Every year in the U.S., millions of people seek medical care for shoulder pain and injury. More than half of those visits are due to rotator cuff injuries. One of the most common is shoulder impingement (sometimes called rotator cuff tendonitis or swimmer’s shoulder). It’s true, swimmers and other athletes tend to have the greatest risk for shoulder injuries. But the fact is, anyone can develop shoulder pain at any age — even those who aren’t particularly active or athletic.
What causes shoulder impingement?
Shoulder impingement occurs when the rotator cuff gets “pinched” or compressed. The rotator cuff is a collection of muscles and tendons that helps your shoulder move. It also connects your upper arm to the shoulder joint. In shoulder impingement, the rotator cuff rubs against the upper shoulder bone or acromion. When you raise your arm, the space between the cuff and the acromion decreases. As the space becomes smaller, the cuff presses against the acromion — and that’s what causes pain and irritation.
Shoulder impingement is relatively common among athletes who use their arms a lot to throw or swing a racket or club. It’s also the cause of a lot of swimmer’s shoulder pain (hence the nickname, swimmer’s shoulder). People whose jobs require them to use their arms a lot are also at greater risk, and so are men and women over the age of 50.
What can I do to relieve pain associated with the injury?
Unless a tendon has been completely torn from the shoulder, most people with swimmer’s shoulder respond well to noninvasive treatments. These might include:
- physical therapy
- ice packs
- wearing a sling
- taking over-the-counter pain medicine
- supporting the shoulder while you work or sleep
- modifying your activity while the shoulder heals
If you have shoulder pain, it’s important to schedule a visit with Dr. Van Thiel as soon as possible. Delaying medical treatment gives your injury a chance to get worse, which means your treatment might wind up being more complicated. At your office visit, Dr. Van Thiel will perform range-of-motion tests with your shoulder. These tests help pinpoint the location of the pain. You’ll probably have X-rays or other imaging tests, too.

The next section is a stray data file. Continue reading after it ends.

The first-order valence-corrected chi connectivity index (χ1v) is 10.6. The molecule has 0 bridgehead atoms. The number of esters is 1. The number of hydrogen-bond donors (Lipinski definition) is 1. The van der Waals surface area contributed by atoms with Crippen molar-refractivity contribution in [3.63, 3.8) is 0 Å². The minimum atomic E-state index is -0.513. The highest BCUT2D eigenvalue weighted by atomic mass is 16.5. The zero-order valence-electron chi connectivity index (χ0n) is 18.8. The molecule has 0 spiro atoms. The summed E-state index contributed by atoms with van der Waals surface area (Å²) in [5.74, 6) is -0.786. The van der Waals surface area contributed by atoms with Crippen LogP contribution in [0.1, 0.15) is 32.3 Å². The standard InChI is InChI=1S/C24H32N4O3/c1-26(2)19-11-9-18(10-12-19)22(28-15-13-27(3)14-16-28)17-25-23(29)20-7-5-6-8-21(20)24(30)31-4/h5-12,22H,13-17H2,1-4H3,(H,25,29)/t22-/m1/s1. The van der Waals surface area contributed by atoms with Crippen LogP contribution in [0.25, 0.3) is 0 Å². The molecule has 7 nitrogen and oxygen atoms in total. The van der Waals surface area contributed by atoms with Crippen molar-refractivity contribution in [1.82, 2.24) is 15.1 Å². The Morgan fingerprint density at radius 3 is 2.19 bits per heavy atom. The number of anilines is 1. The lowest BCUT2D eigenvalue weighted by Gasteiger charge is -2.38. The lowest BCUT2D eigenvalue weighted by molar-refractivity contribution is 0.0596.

How long should it take to recover from an impingement or swimmer’s shoulder injury?
Most people tend to feel better after a few months of physical therapy and other noninvasive treatments, like over-the-counter pain medicines, rest and activity modification. But other times, the pain can last a lot longer — especially if you have a torn tendon.
When should I see an orthopedic surgeon specialist for an impingement surgery consultation?
Suppose you’ve tried noninvasive treatments, and after six months, you’re still having pain. That’s usually a good time to schedule a surgical consultation. It’s also a sign that you might have a torn tendon that just won’t heal on its own. Scheduling a consultation for rotator cuff impingement surgery doesn’t mean you’re definitely going to have surgery. Your consultation provides Dr. Van Thiel with an opportunity to review your case with you, so you can decide if surgery would be your best option.
During the consultation visit, Dr. Van Thiel will:
- review all your medical records, including the results of your noninvasive treatments
- perform a thorough evaluation of your shoulder
- possibly order additional X-rays or other diagnostic imaging tests
And of course, he’ll also discuss the surgery with you so you can feel confident making an informed decision about your care.
What happens during the surgery?
Today, there are two primary approaches to shoulder impingement surgery:
- open surgery, which uses one larger incision
- minimally-invasive surgery that uses 2-3 very small incisions
This second, minimally-invasive method is called arthroscopy. Arthroscopic shoulder surgery uses a flexible scope with a camera to see inside your shoulder. Saline solution is injected into the joint to expand it so it’s easier to view. Since it uses tiny incisions, arthroscopic surgery is associated with:
- less tissue damage
- less discomfort
- faster healing
- smaller scars
Because of these benefits, arthroscopy might seem like the better choice, hands down. But in some cases, an open technique with a larger incision is a better choice. Dr. Van Thiel will determine which method is better for you based on your medical history, your symptoms and other factors.
The goal in shoulder impingement surgery is to eliminate friction inside the joint and makemore room so tendons aren’t crowded or “pinched.” Most surgeries take about an hour or two to perform, depending on the extent of the injury. After surgery, you’ll have therapy to improve your shoulder movement and strength. Full recovery usually takes from 4-6 months.
Is surgery the right choice for your shoulder pain?
Not every injury requires shoulder impingement surgery. But if you have chronic pain that’s interfering with your daily life, you certainly need a medical consultation. As a leading shoulder doctor in Rockford and Algonquin, Dr. Geoffrey Van Thiel is skilled in treating shoulder pain, using noninvasive approaches and state-of-the-art surgical techniques for the benefit of patients. To find out what’s causing your shoulder pain — and to learn if surgery might be your best option — schedule an office visit today.